WHY TWO POVs?
Doesn’t point of view drive you crazy some times? I’ve read books where the POV changed two or three times - in the same paragraph. I’ve tried not to create this kind of writing faux pas, but I have been known to use two different POVs in the same book.
In my first novel, H10 N1, my two main characters, Rick and Taeya, share quite an adventure together. But they absolutely do not get along in the first portion of the book. I thought the best way to give them equal time in their disdain for each other was to include both of their perspectives on what was happening, and what they thought about each other.
Even if you only switch POVs a chapter at a time, it still gets a bit tricky. The author can’t just cover the same ground from the other point of view. (Although I’ve seen that done, too.) I read a novella where the author wrote the scene from the female lead’s perspective, then went back and did the whole scene again from the male’s POV. It was very disconcerting. Going back throws the reader out of the story just as much as changing the POV. So unless the opposing POV is critical to the plot, I say move forward.
I’ve changed whole chapters, however, because I wanted the scene to come from a certain character’s POV. It’s possible to add comic relief, or ramp up the drama, just by switching the perspective. And an author has a lot more leeway in telling a story when the main character isn’t around. In fact, it’s a great way to show the reader something that the main character doesn’t know. A glimpse behind the curtain, so to speak.
The Ups and Downs of Being Dead, my second book, is told strictly from Robert’s point of view. The reader follows his journey as he waits to be brought back to life, along with other cryonically-frozen ‘ghosts’. It felt natural to tell the story from this one perspective.
But for my third novel, Losing it All, I’ve gone back to a dual point of view, not because the two main characters are adversaries, but because their lives are in two really different places at the beginning of the story.
I want the reader to observe Frank and Chloe as their lives draw closer together. Kind of like Sleepless in Seattle. There’s no way that story could have been written from a single point of view.
Even when Frank and Chloe do meet, circumstances keep them apart until Chloe is at the end of her rope.
Here are two short excerpts that introduce Frank and Chloe.
CHAPTER ONE EXCERPT
Pain’s a bitch.
The doctor at the VA called it phantom pain, nerve trauma that would eventually go away. Yeah, right. Frank was twelve years and counting.
This morning, he woke to a cold, sluggish fog that had his foot throbbing before he even stood. His only relief was to shift his weight to his toes and keep pressure off the heel. Of course, the gimp-walk didn’t do much for his appearance. People already shied away from his long hair and shaggy beard. The shuffling limp and tortured expression convinced onlookers that he was a derelict.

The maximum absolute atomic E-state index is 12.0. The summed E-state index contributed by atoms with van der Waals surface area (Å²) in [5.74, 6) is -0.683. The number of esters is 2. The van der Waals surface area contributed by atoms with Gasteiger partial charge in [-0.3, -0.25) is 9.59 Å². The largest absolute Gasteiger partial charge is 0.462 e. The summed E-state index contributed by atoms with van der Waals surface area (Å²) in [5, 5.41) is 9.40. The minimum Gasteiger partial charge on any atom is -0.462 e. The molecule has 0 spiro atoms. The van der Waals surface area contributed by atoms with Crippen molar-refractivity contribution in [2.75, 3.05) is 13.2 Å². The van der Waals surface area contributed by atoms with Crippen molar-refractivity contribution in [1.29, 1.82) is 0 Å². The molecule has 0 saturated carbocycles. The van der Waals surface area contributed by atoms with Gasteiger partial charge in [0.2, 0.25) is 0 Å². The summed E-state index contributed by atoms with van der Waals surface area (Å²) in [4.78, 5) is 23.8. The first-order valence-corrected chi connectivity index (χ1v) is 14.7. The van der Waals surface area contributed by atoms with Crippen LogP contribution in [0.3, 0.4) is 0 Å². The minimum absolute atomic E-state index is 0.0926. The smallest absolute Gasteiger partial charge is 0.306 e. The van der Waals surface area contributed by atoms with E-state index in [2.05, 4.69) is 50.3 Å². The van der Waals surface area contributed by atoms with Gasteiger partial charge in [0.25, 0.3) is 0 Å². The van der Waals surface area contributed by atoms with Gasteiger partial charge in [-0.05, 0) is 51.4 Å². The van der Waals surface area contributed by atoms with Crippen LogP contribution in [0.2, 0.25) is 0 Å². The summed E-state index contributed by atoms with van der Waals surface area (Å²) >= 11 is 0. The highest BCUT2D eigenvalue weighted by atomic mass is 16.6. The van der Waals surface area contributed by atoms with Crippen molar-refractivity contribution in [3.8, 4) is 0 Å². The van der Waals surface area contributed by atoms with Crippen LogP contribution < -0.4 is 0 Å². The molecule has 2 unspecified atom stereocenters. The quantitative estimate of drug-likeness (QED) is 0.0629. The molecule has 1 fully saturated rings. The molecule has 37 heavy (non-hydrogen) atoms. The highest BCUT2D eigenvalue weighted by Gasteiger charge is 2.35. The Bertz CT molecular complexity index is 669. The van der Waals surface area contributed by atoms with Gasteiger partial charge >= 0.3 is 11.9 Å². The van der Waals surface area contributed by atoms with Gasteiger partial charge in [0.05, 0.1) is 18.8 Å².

They should have seen him twelve years ago at the VA. The pain was so intense all he could do was lie in bed, groaning and thrashing, his hospital gown soaked in sweat. Once he was up and around, he’d rolled down the hallway in his wheelchair, ranting at other Vietnam veterans with missing legs and arms. His rage seemed to ease his pain, but like a drug, he needed more. So he started ramming into other wheelchairs, then chasing after those who could walk, bruising their ankles with his metal foot-plates.
On his feet, Frank was a regular fighting machine, wielding a crutch like a club, or throwing sucker punches when least expected. It never occurred to him that those guys were battling their own pain.
In desperation, he pinned a doctor to the wall with his own clipboard, threatening to decapitate him if he didn’t up Frank’s morphine dosage. An orderly put him out on the street.
Then the pain really took hold. The dribble of morphine still in his system wore off while he slouched in the back of a city bus headed for downtown Atlanta. When he threw up in the aisle, the driver tossed him off. Unable to stand, much less walk, Frank crawled into an alleyway and passed out.
A wino rummaging through a trashcan woke him. Frank offered the bum some dough for his bottle of Thunderbird, and slugged the wine down in one long gulp. From there it was all downhill.
April 1 – April 7
Losing It All
Only 99¢ on Amazon.
About the Author:After 15 years as an elementary school cafeteria manager, Cornelius quit her day job and now writes full time at home. That is, when she’s not posting on Twitter or sharing jokes on Facebook or chatting with other readers on Goodreads.
She has even been known to wipe a Swiffer over furniture surfaces and declare her home clean.
Her two grown sons lead their own lives, while her husband competes with two mollycoddled cats for affection.
This is her third novel.
Want to win a copy of Losing it All? Leave a comment on this post and one random poster will win! Winner will be announced on April 8.